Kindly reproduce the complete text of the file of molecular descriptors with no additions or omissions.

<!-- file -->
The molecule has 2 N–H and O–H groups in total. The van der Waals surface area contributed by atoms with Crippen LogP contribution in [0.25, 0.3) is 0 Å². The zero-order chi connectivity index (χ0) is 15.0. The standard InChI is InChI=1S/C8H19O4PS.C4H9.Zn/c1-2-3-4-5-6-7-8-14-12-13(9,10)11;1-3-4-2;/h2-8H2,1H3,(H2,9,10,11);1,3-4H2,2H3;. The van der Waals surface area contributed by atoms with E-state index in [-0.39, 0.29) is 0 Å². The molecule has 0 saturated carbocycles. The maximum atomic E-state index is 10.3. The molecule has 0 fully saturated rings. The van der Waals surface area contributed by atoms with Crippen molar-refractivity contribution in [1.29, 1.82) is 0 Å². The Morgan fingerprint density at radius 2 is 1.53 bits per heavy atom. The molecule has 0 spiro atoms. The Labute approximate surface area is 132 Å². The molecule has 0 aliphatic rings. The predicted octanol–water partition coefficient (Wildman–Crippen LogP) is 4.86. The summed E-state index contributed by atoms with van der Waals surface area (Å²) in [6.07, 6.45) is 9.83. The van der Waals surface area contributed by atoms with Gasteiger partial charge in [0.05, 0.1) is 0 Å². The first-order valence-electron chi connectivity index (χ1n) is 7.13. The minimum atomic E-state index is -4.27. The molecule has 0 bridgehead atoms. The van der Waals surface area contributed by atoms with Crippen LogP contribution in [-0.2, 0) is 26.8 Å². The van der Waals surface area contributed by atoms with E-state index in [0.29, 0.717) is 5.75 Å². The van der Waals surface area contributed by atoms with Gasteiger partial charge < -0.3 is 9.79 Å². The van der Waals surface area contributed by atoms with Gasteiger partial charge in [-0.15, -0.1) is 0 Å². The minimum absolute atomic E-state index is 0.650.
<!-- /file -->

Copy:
The molecule has 2 N–H and O–H groups in total. The van der Waals surface area contributed by atoms with Crippen LogP contribution in [0.25, 0.3) is 0 Å². The zero-order chi connectivity index (χ0) is 15.0. The standard InChI is InChI=1S/C8H19O4PS.C4H9.Zn/c1-2-3-4-5-6-7-8-14-12-13(9,10)11;1-3-4-2;/h2-8H2,1H3,(H2,9,10,11);1,3-4H2,2H3;. The van der Waals surface area contributed by atoms with E-state index in [-0.39, 0.29) is 0 Å². The molecule has 0 saturated carbocycles. The maximum atomic E-state index is 10.3. The molecule has 0 fully saturated rings. The van der Waals surface area contributed by atoms with Crippen molar-refractivity contribution in [1.29, 1.82) is 0 Å². The Morgan fingerprint density at radius 2 is 1.53 bits per heavy atom. The molecule has 0 spiro atoms. The Labute approximate surface area is 132 Å². The molecule has 0 aliphatic rings. The predicted octanol–water partition coefficient (Wildman–Crippen LogP) is 4.86. The summed E-state index contributed by atoms with van der Waals surface area (Å²) in [6.07, 6.45) is 9.83. The van der Waals surface area contributed by atoms with Gasteiger partial charge in [0.05, 0.1) is 0 Å². The first-order valence-electron chi connectivity index (χ1n) is 7.13. The minimum atomic E-state index is -4.27. The molecule has 0 bridgehead atoms. The van der Waals surface area contributed by atoms with Crippen LogP contribution in [-0.2, 0) is 26.8 Å². The van der Waals surface area contributed by atoms with E-state index in [0.29, 0.717) is 5.75 Å². The van der Waals surface area contributed by atoms with Gasteiger partial charge < -0.3 is 9.79 Å². The van der Waals surface area contributed by atoms with Gasteiger partial charge in [-0.15, -0.1) is 0 Å². The minimum absolute atomic E-state index is 0.650.